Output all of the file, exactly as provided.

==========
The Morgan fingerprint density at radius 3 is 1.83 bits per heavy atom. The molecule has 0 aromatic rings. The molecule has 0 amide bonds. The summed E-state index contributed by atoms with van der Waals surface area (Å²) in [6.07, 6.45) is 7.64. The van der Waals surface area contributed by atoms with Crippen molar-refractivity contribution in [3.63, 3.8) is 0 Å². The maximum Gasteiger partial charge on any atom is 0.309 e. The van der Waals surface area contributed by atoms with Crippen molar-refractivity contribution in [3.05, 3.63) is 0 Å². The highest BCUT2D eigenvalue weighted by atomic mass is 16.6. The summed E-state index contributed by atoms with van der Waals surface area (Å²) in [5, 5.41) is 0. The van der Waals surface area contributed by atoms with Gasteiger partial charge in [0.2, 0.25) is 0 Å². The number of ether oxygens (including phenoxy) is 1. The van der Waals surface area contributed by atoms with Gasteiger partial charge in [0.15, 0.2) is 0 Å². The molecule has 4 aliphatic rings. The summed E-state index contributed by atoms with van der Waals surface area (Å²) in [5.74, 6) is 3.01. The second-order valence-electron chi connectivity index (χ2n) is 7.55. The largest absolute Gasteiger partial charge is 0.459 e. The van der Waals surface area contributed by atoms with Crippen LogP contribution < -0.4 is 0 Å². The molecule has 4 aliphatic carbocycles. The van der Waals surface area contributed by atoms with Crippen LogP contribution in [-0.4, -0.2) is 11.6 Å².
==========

The Morgan fingerprint density at radius 3 is 1.83 bits per heavy atom. The molecule has 0 aromatic rings. The molecule has 0 amide bonds. The summed E-state index contributed by atoms with van der Waals surface area (Å²) in [6.07, 6.45) is 7.64. The van der Waals surface area contributed by atoms with Crippen molar-refractivity contribution in [3.63, 3.8) is 0 Å². The maximum Gasteiger partial charge on any atom is 0.309 e. The van der Waals surface area contributed by atoms with Crippen molar-refractivity contribution in [3.05, 3.63) is 0 Å². The highest BCUT2D eigenvalue weighted by atomic mass is 16.6. The summed E-state index contributed by atoms with van der Waals surface area (Å²) in [5, 5.41) is 0. The van der Waals surface area contributed by atoms with Gasteiger partial charge in [0.2, 0.25) is 0 Å². The number of ether oxygens (including phenoxy) is 1. The van der Waals surface area contributed by atoms with Gasteiger partial charge in [0.15, 0.2) is 0 Å². The molecule has 4 aliphatic rings. The summed E-state index contributed by atoms with van der Waals surface area (Å²) in [5.74, 6) is 3.01. The second-order valence-electron chi connectivity index (χ2n) is 7.55. The largest absolute Gasteiger partial charge is 0.459 e. The van der Waals surface area contributed by atoms with Crippen LogP contribution < -0.4 is 0 Å². The molecule has 4 aliphatic carbocycles. The van der Waals surface area contributed by atoms with Crippen LogP contribution in [-0.4, -0.2) is 11.6 Å².